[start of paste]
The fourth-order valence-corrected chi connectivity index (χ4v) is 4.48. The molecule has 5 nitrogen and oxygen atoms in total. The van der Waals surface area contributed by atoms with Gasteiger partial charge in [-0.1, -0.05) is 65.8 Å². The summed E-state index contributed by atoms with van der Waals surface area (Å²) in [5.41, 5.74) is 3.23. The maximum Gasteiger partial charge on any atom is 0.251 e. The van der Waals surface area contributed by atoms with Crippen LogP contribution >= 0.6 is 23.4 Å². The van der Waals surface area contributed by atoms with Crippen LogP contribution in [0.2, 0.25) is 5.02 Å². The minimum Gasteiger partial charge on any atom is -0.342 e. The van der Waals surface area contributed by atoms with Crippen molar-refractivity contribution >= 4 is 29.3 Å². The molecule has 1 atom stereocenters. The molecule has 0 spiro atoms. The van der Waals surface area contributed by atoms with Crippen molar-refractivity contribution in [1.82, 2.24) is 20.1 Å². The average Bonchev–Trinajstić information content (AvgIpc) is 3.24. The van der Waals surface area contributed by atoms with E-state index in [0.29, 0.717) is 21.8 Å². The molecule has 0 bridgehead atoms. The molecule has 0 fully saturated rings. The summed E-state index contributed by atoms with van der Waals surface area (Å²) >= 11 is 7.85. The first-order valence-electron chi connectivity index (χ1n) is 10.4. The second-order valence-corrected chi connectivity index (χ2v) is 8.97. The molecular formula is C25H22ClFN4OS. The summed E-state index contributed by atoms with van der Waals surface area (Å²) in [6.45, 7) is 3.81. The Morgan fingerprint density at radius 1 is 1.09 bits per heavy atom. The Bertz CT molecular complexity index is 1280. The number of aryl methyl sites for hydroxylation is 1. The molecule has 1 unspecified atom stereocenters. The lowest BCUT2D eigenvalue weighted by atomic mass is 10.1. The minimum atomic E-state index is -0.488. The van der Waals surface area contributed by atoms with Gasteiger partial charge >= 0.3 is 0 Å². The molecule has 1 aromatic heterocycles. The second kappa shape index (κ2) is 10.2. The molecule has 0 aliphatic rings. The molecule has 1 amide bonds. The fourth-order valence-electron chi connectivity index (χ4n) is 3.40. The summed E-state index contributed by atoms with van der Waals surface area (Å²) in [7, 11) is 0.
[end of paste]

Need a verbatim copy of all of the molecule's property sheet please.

The fourth-order valence-corrected chi connectivity index (χ4v) is 4.48. The molecule has 5 nitrogen and oxygen atoms in total. The van der Waals surface area contributed by atoms with Gasteiger partial charge in [-0.1, -0.05) is 65.8 Å². The summed E-state index contributed by atoms with van der Waals surface area (Å²) in [5.41, 5.74) is 3.23. The maximum Gasteiger partial charge on any atom is 0.251 e. The van der Waals surface area contributed by atoms with Crippen LogP contribution >= 0.6 is 23.4 Å². The van der Waals surface area contributed by atoms with Crippen LogP contribution in [0.2, 0.25) is 5.02 Å². The minimum Gasteiger partial charge on any atom is -0.342 e. The van der Waals surface area contributed by atoms with Crippen molar-refractivity contribution >= 4 is 29.3 Å². The molecule has 1 atom stereocenters. The molecule has 0 spiro atoms. The van der Waals surface area contributed by atoms with Crippen molar-refractivity contribution in [1.82, 2.24) is 20.1 Å². The average Bonchev–Trinajstić information content (AvgIpc) is 3.24. The van der Waals surface area contributed by atoms with E-state index in [0.29, 0.717) is 21.8 Å². The molecule has 0 bridgehead atoms. The molecule has 0 fully saturated rings. The summed E-state index contributed by atoms with van der Waals surface area (Å²) >= 11 is 7.85. The first-order valence-electron chi connectivity index (χ1n) is 10.4. The second-order valence-corrected chi connectivity index (χ2v) is 8.97. The molecular formula is C25H22ClFN4OS. The summed E-state index contributed by atoms with van der Waals surface area (Å²) in [6.45, 7) is 3.81. The Morgan fingerprint density at radius 1 is 1.09 bits per heavy atom. The Bertz CT molecular complexity index is 1280. The number of aryl methyl sites for hydroxylation is 1. The molecule has 1 unspecified atom stereocenters. The lowest BCUT2D eigenvalue weighted by atomic mass is 10.1. The minimum atomic E-state index is -0.488. The van der Waals surface area contributed by atoms with Gasteiger partial charge >= 0.3 is 0 Å². The molecule has 1 aromatic heterocycles. The second kappa shape index (κ2) is 10.2. The molecule has 0 aliphatic rings. The molecule has 1 amide bonds. The fourth-order valence-electron chi connectivity index (χ4n) is 3.40. The summed E-state index contributed by atoms with van der Waals surface area (Å²) in [7, 11) is 0.